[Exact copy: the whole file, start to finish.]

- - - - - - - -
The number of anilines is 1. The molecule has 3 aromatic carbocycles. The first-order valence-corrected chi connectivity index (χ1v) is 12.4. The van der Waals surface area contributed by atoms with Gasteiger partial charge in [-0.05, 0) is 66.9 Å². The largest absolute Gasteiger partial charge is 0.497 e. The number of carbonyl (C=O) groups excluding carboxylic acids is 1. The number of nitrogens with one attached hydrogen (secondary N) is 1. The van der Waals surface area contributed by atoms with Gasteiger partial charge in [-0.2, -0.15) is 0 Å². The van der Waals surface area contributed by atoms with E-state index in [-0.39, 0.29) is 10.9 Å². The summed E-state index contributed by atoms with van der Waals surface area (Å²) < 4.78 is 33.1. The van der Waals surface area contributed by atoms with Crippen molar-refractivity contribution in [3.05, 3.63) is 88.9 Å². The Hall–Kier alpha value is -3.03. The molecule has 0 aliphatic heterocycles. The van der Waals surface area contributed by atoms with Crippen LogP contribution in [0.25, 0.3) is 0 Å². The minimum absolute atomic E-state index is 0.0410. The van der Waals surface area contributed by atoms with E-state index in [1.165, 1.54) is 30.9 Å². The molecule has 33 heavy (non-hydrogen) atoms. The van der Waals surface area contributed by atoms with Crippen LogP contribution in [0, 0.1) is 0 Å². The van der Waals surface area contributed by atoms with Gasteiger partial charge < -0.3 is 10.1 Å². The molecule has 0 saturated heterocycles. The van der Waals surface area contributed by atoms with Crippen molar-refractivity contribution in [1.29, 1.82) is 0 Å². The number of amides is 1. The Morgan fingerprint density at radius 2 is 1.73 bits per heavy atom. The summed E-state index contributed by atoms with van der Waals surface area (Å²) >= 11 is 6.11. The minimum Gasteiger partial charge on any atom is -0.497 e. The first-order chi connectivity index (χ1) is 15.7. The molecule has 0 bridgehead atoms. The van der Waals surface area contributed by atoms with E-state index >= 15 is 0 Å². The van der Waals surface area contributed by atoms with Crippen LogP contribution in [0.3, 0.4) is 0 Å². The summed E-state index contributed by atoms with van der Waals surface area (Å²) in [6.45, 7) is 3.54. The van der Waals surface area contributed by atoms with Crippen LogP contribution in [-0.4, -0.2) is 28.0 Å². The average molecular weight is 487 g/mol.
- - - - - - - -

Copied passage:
The number of anilines is 1. The molecule has 3 aromatic carbocycles. The first-order valence-corrected chi connectivity index (χ1v) is 12.4. The van der Waals surface area contributed by atoms with Gasteiger partial charge in [-0.05, 0) is 66.9 Å². The largest absolute Gasteiger partial charge is 0.497 e. The number of carbonyl (C=O) groups excluding carboxylic acids is 1. The number of nitrogens with one attached hydrogen (secondary N) is 1. The van der Waals surface area contributed by atoms with Gasteiger partial charge in [-0.2, -0.15) is 0 Å². The van der Waals surface area contributed by atoms with E-state index in [-0.39, 0.29) is 10.9 Å². The summed E-state index contributed by atoms with van der Waals surface area (Å²) < 4.78 is 33.1. The van der Waals surface area contributed by atoms with Crippen molar-refractivity contribution in [3.05, 3.63) is 88.9 Å². The Hall–Kier alpha value is -3.03. The molecule has 0 aliphatic heterocycles. The van der Waals surface area contributed by atoms with Crippen LogP contribution in [0.25, 0.3) is 0 Å². The minimum absolute atomic E-state index is 0.0410. The van der Waals surface area contributed by atoms with E-state index in [1.165, 1.54) is 30.9 Å². The molecule has 33 heavy (non-hydrogen) atoms. The van der Waals surface area contributed by atoms with Crippen LogP contribution in [0, 0.1) is 0 Å². The van der Waals surface area contributed by atoms with Gasteiger partial charge < -0.3 is 10.1 Å². The molecule has 0 saturated heterocycles. The van der Waals surface area contributed by atoms with Crippen molar-refractivity contribution in [1.29, 1.82) is 0 Å². The number of amides is 1. The Morgan fingerprint density at radius 2 is 1.73 bits per heavy atom. The summed E-state index contributed by atoms with van der Waals surface area (Å²) >= 11 is 6.11. The minimum Gasteiger partial charge on any atom is -0.497 e. The first-order chi connectivity index (χ1) is 15.7. The molecule has 0 bridgehead atoms. The van der Waals surface area contributed by atoms with E-state index >= 15 is 0 Å². The van der Waals surface area contributed by atoms with Crippen LogP contribution in [0.3, 0.4) is 0 Å². The summed E-state index contributed by atoms with van der Waals surface area (Å²) in [6.45, 7) is 3.54. The van der Waals surface area contributed by atoms with Crippen LogP contribution in [-0.4, -0.2) is 28.0 Å². The average molecular weight is 487 g/mol.